@Martin: Once visited an old guy in West Orange NJ w lots of electronic gear. Had what he said was the 2nd HP signal generator that his friend (Hewlett or Packard) had put together when they were in college. Lots of cool old vacuum tube gear in that house!
Goku (aka Amerikan Baka)
Where does that leave people investing in their 401(k)s, 403(b)s, IRAs, etc. with low cost index funds for retirement?
@Aussie Sheila: I think his father converted Benjamin to Christianity as a baby when his father bailed from Judaism when his local synagogue drafted him into an extremely expensive position/office that he did not want.
Every family has such stories. My great great grandmother from Ireland left most of her sons $3 in dimes each (thirty pieces of silver) because they had married protestants (one of those protestants was a Jewish convert to Episcopalian.) My mom was still steaming but I fixed her: my first husband was Jewish and my second was Catholic and she was kind to both of them, and grew to love the second.
@kindness: This actually would explain a lot. Unfortunately for my highest hopes it makes the orange troll out to be smarter than what I was hoping he had become.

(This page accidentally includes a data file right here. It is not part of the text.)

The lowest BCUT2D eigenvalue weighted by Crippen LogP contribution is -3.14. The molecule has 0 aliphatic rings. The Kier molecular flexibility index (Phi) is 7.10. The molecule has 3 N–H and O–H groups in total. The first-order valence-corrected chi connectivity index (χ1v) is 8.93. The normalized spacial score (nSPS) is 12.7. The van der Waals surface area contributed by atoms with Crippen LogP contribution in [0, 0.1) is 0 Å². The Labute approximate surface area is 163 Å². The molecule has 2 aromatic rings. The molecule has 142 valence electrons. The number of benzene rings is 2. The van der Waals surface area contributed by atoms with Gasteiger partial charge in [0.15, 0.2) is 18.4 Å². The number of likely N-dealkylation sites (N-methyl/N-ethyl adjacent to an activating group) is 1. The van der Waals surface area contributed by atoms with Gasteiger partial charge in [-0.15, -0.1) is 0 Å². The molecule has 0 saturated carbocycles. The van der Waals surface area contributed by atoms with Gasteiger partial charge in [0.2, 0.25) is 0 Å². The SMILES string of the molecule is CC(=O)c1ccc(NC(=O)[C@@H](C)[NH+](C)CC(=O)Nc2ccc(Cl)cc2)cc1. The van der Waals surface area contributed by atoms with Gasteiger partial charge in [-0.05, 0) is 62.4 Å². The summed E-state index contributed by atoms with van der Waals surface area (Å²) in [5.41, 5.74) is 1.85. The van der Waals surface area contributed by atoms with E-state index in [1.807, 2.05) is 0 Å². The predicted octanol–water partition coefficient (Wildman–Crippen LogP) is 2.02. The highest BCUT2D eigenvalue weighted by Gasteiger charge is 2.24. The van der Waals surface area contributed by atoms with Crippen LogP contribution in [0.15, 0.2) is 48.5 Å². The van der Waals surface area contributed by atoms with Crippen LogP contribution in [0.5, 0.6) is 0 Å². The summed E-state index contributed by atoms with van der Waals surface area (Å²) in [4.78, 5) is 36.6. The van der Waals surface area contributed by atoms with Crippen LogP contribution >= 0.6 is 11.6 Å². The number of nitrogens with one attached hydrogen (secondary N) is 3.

I have a lot of respect for the old HP, but it was running into problems long before Carly took over. HP first got into computers because they needed something to run their measurement and testing equipment, and eventually the tail started wagging the dog. The last good thing HP did as a company was to spin off Agilent to carry on that original mission. It’s much closer in spirit to the company Bill and Dave founded and believed in than the company that still bears their name. I say this as someone who grew up in an HP family- my father worked for HP until his part got spun off into Agilent and eventually Avago- and who has used Agilent equipment in my job.
@Goku (aka Amerikan Baka): Retirement funds should always be safe. Time makes up for a lot. Compound interest and all that. Losses, on the other hand, are really hard to make up for.
That’s why our new health care system is called Obamacare. The Democrats deliberately didn’t give it a name like Medicare or Social Security, and that left the field open for the Republicans to give it a nickname they thought would hurt it. I don’t think it’s done the trick- people seem generally happy with it regardless of the name- but it shows the limit of that approach.